4. Philadelphia Eagles: Playoff teams with good starting quarterbacks on their first contracts can be strategic players in free agency and in personnel. That’s what the Eagles are. Nick Foles is in the third year of his rookie contract, and the Eagles had plenty of cap room available. Like Seattle last year, they are grabbing at available opportunities. The New Orleans Saints shopped Darren Sproles and the Eagles had no problem putting his $3.5 million salary in their backfield with LeSean McCoy. They locked up key offensive linemen with contracts through 2016. Last year, they were in a rush to revamp their secondary. This year, they had the luxury to strategically make it better with the additions of safety Malcolm Jenkins and cornerback Nolan Carroll, who might be a good third corner.
5. Miami Dolphins: Last year they were the big spenders, but this year they made a good start in fixing their offensive line with the signing of Branden Albert at left tackle. Over the course of this offseason, they will be looking to replace four starters along the line. They still have Mike Pouncey at center. They will probably sign a veteran right tackle and maybe a guard. They have the draft for other options. Re-signing Randy Starks was huge at defensive tackle and they saved a little money signing Earl Mitchell for the other tackle spot after the departure of Soliai.Losers1. Oakland Raiders: The Saffold disaster was one of the worst situations in recent Raiders history. The Raiders opened free agency with more than $60 million in cap room. What you wonder is whether the Raiders can fix their problems with all that cap room. They let the top two homegrown players on their roster — Veldheer and Lamarr Houston — leave. The Saffold move forced the Raiders to scramble. They did land Justin Tuck and LaMarr Woodley, but you start to wonder if the starting lineup is going to end up older instead of being younger. Tough start to free agency.
2. Dallas Cowboys: They had to cut Ware, they haven’t been able to re-sign Anthony Spencer and Jason Hatcher signed with the rival Washington Redskins. All of a sudden, the defensive line has gone from known quantities to George Selvie, Frank Kearse, Nick Hayden and Jeremy Mincey. The Cowboys switched to a 4-3 defense last year and now they are scrambling to find four quality defensive linemen.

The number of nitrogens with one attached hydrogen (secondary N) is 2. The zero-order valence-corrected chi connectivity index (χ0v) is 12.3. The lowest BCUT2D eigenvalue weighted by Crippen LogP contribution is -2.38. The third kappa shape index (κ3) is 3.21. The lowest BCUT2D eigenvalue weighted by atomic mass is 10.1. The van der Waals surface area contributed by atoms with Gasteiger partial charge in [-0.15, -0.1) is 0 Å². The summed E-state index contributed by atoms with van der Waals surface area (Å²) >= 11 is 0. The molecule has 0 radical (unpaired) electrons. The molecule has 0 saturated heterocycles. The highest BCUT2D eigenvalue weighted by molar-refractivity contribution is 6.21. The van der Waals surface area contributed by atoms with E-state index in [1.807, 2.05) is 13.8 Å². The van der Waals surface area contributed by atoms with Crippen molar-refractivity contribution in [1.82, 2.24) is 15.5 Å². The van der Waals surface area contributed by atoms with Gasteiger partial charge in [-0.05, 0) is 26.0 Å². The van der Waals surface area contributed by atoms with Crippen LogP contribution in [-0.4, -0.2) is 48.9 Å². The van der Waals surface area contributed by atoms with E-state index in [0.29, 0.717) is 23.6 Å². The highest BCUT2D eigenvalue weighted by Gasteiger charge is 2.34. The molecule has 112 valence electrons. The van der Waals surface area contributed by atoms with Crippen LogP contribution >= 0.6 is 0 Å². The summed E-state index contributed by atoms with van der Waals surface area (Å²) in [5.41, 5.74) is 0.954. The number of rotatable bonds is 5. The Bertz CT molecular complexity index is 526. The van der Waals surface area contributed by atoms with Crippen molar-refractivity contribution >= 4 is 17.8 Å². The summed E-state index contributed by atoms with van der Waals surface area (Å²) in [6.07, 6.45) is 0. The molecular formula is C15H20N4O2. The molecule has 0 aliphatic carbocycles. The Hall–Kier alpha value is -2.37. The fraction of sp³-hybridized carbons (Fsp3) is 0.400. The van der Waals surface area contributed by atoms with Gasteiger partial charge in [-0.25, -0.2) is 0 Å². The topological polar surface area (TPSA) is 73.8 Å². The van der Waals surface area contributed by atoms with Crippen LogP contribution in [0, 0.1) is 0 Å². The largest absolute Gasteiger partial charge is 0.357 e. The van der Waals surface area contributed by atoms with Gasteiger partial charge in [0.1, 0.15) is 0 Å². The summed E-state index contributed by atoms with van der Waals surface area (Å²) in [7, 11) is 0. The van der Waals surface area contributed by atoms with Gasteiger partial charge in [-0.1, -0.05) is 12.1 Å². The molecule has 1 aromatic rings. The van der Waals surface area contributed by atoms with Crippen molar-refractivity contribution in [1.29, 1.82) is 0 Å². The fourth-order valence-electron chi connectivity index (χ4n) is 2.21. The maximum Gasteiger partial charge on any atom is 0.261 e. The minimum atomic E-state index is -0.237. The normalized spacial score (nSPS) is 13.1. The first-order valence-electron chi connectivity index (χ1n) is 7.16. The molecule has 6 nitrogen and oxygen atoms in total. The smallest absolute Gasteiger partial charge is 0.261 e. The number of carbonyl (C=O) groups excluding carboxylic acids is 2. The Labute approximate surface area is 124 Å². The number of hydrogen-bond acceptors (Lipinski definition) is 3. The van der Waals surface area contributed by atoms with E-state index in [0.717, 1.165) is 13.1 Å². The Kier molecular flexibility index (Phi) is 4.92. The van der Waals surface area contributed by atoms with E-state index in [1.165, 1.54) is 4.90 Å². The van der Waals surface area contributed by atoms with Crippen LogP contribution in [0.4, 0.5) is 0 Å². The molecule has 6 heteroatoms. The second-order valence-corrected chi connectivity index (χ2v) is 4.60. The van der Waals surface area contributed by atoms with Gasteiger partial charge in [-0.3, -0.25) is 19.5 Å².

3. Carolina Panthers: Two areas of weakness got weaker during the first couple of days of free agency. Steve Smith was cut, Ted Ginn Jr. signed with Arizona, Domenik Hixon left for Chicago and Brandon LaFell is a free agent. If LaFell leaves, the Panthers will have to rebuild the entire wide receiving corps. The secondary is another area of concern. Cornerback Captain Munnerlyn and safety Mike Mitchell left for different teams. There are also holes along the offensive line with the retirement of left tackle Jordan Gross, and guards Geoff Hangartner and Travelle Wharton being unsigned.
4. Kansas City Chiefs: This is where success hurts. Andy Reid did a great job of coaching the Chiefs to an 11-win playoff season. Now, other teams want his players. The Chiefs took major hits along the offensive line, losing Albert to Miami, Jon Asamoah to Atlanta and Geoff Schwartz to the Giants. Good thing the draft is deep for offensive linemen. The Chiefs also lost defensive end Jackson and wide receiver Dexter McCluster.
5. Running backs and wide receivers: Golden Tate (Detroit) and Eric Decker (New York Jets) were able to get more than $6 million-a-year deals, but the rest of the deep free-agent crop of receivers might struggle to get that type of money. Julian Edelman is nowhere in talks with the Patriots. Hakeem Nicks might have to take a one-year deal. The running back class might not have a single player get more than $5 million a year. Ben Tate has the best chance. Darren McFadden had to settle for $1.75 million on a one-year deal to go back to Oakland. The other backs have been getting around $3.5 million. Senior NFL writer and commentator
Joined ESPN in 1995
Member of the writers’ wing of the Pro Football Hall of Fame in Canton, Ohio